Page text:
Thrash Hits

September 29th, 2011

Is this Coal Chamber reunion a sign that we should all just give up?

Earlier this week it transpired that Coal Chamber were reforming to play some reunion shows. It turns out Hugh Platt has an interesting angle on why this is so much bullsh*t.

Coal Chamber promo photo 1997 Thrash Hits

Back before Thrash Hits existed, I sometimes moonlighted as an occasional crew member for a low-budget (and now defunct) music TV channel. I mainly helped out on location shoots – generally as a grip, occasionally as a soundman, and more often than not just as a general fixer. Back in late 2007, when DevilDriver were headlining the Islington Academy, we rolled up a few hours before the doors opened, ostensibly to shoot a few interview pieces with Dez Fafara, which is how the issue of Coal Chamber came up.

Interestingly, it wasn’t us or Fafara who brought it up. Until recently, Fafara has seemed (somewhat understandably) embarrassed by his “spookycore” past, going so far as to wear those huge, leather wristbands that cover his Coal Chamber forearm tattoo since even the earliest days of DevilDriver’s career. No, it was one of DevilDriver’s crew who brought up Coal Chamber. A crew member who happened to be holding the video camera. Now I’ll admit that my recollection of the following conversation is muddied both due to time passed (this was back in 2007) and beers consumed (it took place after the show, where we had gone backstage to collect the camera equipment we’d stashed in a storeroom), but it went something along these lines:

DevilDriver Crewman: “Yeah, we’re thinking about a whole Coal Chamber DVD retrospective. All the videos, some live stuff, some never-before-seen behind the scenes stuff – y’know, a proper full-on package!”

Me: “But who the fuck is gonna want to watch a DVD about bloody Coal Chamber? Nah mate, fuck that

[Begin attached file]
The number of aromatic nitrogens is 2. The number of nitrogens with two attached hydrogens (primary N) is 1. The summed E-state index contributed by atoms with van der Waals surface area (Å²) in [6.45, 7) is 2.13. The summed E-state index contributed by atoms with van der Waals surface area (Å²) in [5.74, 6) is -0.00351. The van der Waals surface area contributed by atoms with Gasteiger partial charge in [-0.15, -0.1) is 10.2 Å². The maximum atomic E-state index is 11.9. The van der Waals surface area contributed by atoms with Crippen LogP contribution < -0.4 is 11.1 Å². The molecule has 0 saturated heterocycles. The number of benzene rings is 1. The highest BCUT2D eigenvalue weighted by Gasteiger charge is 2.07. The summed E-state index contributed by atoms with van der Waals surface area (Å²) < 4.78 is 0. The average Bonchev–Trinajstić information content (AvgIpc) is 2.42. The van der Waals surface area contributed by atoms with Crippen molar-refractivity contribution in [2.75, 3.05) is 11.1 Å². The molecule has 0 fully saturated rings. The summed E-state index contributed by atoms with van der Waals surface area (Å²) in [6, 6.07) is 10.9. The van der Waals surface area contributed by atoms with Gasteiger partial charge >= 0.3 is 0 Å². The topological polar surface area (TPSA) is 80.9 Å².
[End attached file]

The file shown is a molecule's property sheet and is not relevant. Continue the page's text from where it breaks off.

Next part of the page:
After that, the crew guy fell quiet, and left us alone. And yes, I felt like a bit of a prick. Had I been tactless? Yes. Rude, even? Undoubtably so. It hadn’t been a planned sleight – it had just slipped out. I’d knocked back a fair few pints over the course of the evening, and my don’t-say-that-now-you-fool filter was on the blink. Bear in mind, that back in 2007, there wasn’t this ironic groundswell of nostalgia for awful nu-metal bands that has crept in over the last year or so. It appears my sentiments were shared elsewhere too – no such Coal Chamber DVD ever surfaced.

So what’s changed in just four short years to make a Coal Chamber reunion not only a concept that isn’t mocked by all and sundry, but one that people of otherwise sound mind will happily pay up their own money to go an witness? I’m referring, of course, to the news that emerged this week that Dez Fafara, Mike “Bug” Cox, and Miguel “Meegs” Rascón are to perform as Coal Chamber across the five dates of this year’s Soundwave festival in Australia.

I guess Soundwave offered Fafara a paycheque big enough that he couldn’t refuse. Let’s make no mistake here – Fafara is very much the guy who green-lit this re-union. It’s not as if Cox or Rascón have got much on their To-Do lists right now, and whichever young, female stand-in the reformed Coal Chamber recruit on bass (and I do wonder why neither Rayna Foss or Nadja Peulen are returning?) will just be hired help. Certainly DevilDriver’s latest and decidedly-average album, Beast, underperformed sales-wise in comparison to it’s superior predecessor, Pray for Villains, but did it do so badly that Fafara needs some Coal Chamber dollars to pay the bills? I’m not the world’s biggest DevilDriver fan, for sure – they’re a functional, capable, groove metal band who’re ultimately relatively easy to ignore if such things get your kvlt heckles up – but even they are several steps above the chugga-chugga-wooooaaahhh represented by Coal Chamber. Why is this reunion happening?